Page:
Generalizable strategy to program gene stability of microbial communities

Biomedical engineers at Duke University have revealed a microbial community phenomenon that is analogous to teaching neighbors how to perform critical jobs by ripping out and sharing parts of the brain.

Generalizable strategy to program gene stability of microbial communities
Linchong You, professor of biomedical engineering at Duke University. Image Credit: Duke University

The procedure enables microbiomes to maintain the health of both themselves and their surroundings and could assist researchers in developing strong, customized microbial systems for uses ranging from removing contaminants from the environment to manufacturing biofuel and other consumer goods.

The study has been published in the Nature Chemical Biology journal on September 1st, 2022.

Everywhere throughout the world, from rivers and mountains to people and homes, there are vast, intricate microbial ecosystems. But whether comparing the microbiomes of Asian mountains covered in snow or the stomachs of identical twins, the species composition within these communities might vary greatly.

No matter how dissimilar these microbiomes might seem at first glance, if they exist in similar habitats, they probably serve the same purposes. Focusing on the genes that encode the functions rather than the species itself is one way to assess what processes they are carrying out.

If you count the number of the copies of genes that encode some function, their numbers can remain stable even if the species composition of the community changes dramatically. One important route to this level of stability is through horizontal gene transfer.”

Lingchong You, Professor, Biomedical Engineering, Duke University

Bacteria continually exchange packages of genetic material called plasmids to exchange genetic recipes for new abilities. This process is known as horizontal gene transfer. Conceptually, it is comparable to taking a duplicate of a network of neurons from the head that knows to make lasagna, tearing it out, and giving it to a friend to use.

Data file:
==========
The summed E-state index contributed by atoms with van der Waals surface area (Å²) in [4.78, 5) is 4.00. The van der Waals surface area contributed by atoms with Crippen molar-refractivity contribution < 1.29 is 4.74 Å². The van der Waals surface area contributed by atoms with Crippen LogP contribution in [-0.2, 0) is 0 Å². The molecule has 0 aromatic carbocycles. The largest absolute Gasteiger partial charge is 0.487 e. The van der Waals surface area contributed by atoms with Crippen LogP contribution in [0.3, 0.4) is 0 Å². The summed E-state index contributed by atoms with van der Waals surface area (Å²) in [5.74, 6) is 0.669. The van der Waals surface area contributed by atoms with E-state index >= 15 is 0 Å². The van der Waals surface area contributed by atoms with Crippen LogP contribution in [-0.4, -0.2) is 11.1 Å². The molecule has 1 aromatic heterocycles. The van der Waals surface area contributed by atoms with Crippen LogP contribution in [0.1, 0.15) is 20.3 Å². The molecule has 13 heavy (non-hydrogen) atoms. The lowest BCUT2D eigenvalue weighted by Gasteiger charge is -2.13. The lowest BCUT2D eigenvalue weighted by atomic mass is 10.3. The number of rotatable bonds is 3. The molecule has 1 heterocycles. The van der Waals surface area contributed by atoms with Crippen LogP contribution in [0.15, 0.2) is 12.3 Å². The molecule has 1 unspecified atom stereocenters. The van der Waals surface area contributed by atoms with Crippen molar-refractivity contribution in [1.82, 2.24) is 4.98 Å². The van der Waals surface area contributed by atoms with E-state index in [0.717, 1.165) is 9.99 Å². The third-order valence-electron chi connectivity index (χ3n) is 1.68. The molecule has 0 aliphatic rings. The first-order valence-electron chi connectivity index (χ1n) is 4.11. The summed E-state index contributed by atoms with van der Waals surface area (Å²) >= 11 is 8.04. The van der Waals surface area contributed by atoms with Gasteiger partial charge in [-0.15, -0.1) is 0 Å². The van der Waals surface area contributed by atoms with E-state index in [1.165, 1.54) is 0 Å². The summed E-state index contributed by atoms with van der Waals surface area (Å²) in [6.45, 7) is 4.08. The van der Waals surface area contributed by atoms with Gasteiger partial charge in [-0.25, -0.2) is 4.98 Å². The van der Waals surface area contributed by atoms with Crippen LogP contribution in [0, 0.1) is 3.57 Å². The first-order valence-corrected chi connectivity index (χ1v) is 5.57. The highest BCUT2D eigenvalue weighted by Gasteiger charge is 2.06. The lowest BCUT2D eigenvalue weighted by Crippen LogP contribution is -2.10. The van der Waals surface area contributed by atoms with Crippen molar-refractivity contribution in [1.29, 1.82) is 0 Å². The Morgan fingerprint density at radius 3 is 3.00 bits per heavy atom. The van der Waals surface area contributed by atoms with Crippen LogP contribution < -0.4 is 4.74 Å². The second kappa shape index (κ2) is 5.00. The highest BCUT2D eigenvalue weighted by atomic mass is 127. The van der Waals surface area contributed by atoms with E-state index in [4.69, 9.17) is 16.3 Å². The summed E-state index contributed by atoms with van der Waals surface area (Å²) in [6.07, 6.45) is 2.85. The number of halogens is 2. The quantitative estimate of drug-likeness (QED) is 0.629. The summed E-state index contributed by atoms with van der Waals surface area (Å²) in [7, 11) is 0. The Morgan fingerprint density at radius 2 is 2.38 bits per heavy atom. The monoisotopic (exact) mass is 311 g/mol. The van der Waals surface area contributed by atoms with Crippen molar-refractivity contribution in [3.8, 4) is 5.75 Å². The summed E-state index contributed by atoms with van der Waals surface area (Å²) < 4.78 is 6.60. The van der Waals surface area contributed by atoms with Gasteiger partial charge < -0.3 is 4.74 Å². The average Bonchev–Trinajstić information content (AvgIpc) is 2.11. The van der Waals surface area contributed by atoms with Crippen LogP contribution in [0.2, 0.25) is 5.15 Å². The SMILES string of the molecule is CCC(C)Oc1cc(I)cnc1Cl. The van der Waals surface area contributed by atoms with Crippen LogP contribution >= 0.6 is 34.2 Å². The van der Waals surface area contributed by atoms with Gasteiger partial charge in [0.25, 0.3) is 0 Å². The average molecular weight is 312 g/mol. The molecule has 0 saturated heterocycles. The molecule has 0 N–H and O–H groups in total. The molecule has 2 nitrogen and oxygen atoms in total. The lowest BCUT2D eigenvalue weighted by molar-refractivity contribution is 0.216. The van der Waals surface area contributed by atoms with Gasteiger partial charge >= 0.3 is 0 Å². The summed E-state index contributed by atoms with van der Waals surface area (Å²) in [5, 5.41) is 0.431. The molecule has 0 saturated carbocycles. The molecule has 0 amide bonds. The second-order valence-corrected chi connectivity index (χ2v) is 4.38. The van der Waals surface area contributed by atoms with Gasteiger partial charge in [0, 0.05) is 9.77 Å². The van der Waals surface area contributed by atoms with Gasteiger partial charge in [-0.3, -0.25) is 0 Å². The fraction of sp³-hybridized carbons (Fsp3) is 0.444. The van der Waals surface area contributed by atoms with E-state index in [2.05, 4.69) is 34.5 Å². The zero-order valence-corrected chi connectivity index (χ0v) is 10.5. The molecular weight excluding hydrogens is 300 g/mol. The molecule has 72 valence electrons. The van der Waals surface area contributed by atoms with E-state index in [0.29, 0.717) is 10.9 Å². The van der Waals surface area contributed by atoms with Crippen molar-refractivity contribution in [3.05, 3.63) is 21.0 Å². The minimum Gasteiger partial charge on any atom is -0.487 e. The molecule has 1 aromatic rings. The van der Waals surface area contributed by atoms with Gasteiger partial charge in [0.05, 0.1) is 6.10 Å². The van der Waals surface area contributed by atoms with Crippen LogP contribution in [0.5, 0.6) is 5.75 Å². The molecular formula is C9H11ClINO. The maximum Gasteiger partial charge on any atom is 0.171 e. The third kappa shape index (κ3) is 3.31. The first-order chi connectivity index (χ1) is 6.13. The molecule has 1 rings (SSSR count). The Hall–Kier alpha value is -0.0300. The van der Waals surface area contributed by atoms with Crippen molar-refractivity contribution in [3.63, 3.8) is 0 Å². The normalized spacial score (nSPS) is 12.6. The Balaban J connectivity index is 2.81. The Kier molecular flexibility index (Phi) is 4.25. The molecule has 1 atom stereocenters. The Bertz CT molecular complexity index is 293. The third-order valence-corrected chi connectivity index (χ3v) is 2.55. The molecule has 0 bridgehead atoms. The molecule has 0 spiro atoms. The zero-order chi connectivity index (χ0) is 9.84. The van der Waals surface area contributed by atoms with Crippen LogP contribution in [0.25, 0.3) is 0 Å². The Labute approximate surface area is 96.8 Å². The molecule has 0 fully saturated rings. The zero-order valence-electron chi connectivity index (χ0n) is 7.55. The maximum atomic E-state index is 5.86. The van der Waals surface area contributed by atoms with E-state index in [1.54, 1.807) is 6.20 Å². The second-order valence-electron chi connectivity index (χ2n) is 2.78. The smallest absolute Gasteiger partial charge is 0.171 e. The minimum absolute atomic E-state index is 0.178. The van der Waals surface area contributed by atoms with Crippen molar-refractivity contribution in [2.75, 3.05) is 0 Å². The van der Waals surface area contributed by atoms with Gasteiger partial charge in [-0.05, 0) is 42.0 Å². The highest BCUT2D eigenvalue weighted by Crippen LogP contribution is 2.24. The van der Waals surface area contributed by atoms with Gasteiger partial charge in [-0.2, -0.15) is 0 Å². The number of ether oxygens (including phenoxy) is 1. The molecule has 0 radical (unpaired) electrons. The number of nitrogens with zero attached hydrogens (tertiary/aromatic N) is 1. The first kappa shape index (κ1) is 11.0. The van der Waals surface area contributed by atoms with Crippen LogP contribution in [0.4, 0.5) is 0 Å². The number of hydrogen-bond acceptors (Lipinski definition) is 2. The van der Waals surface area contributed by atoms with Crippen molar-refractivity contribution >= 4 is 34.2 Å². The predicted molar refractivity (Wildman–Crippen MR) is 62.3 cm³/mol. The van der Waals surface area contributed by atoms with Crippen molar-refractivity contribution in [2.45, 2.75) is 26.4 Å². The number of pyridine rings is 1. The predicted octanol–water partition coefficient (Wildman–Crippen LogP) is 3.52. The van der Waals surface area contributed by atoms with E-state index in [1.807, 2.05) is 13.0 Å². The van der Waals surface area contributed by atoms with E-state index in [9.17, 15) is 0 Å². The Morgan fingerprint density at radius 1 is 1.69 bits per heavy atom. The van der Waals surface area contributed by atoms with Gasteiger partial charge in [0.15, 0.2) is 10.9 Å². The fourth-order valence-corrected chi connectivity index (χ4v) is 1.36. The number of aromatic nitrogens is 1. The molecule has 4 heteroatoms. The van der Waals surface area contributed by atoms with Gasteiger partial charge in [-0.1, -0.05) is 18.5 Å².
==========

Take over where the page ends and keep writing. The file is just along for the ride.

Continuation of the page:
You and his coworkers demonstrate in the current research how this gene transfer is crucial for maintaining the health of microbiomes and ensuring that vital functions are carried out. The researchers adjusted the rates of horizontal gene transfer and demonstrated that higher rates resulted in more consistent amounts of these genes, starting with two different species of bacteria.

The scientists then built a community of up to 72 bacteria that were simultaneously exchanging up to 13 distinct genes, and then assessed the stability of the genes. Similar to the more straightforward model, the more often swapped genes remained at a constant level within the microbiome as a whole.

These results have been speculated about before, but never quantified within living communities. The other route to this level of redundancy is to have multiple species that can perform the same function. But a high level of horizontal gene transfer is a much more robust method to achieve the same results.”

Lingchong You, Professor, Biomedical Engineering, Duke University

Or, to put it another way, if the plumbers on the job site also knew how to wire a structure, the construction crew could be quite resilient to electricians quitting. However, if the remaining electricians could merely lend their knowledge to everyone on the job at any time, regardless of their occupation, the same crew would be much more robust.

In order to demonstrate unequivocally that this phenomenon is crucial to a microbiome's health outside of a lab, You plans to investigate natural microbial communities in the future. He also intends to use horizontal gene transfer in designed microbial systems to execute this dynamic division of labor.

There are cases where complex metabolic pathways are difficult to engineer in a single bacterial species where it’s easier to have different populations carrying out different steps of the process. This study suggests we can implement that strategy through gene transfer so that we don’t have to worry about the specific composition of species. We can just let the community find the best balance for itself while still knowing it will continue to get the job done.”

Lingchong You, Professor, Biomedical Engineering, Duke University

Journal reference:

Wang, T., et al. (2022) Horizontal gene transfer enables programmable gene stability in synthetic microbiota. Nature Chemical Biology.


The opinions expressed here are the views of the writer and do not necessarily reflect the views and opinions of AZoLifeSciences.
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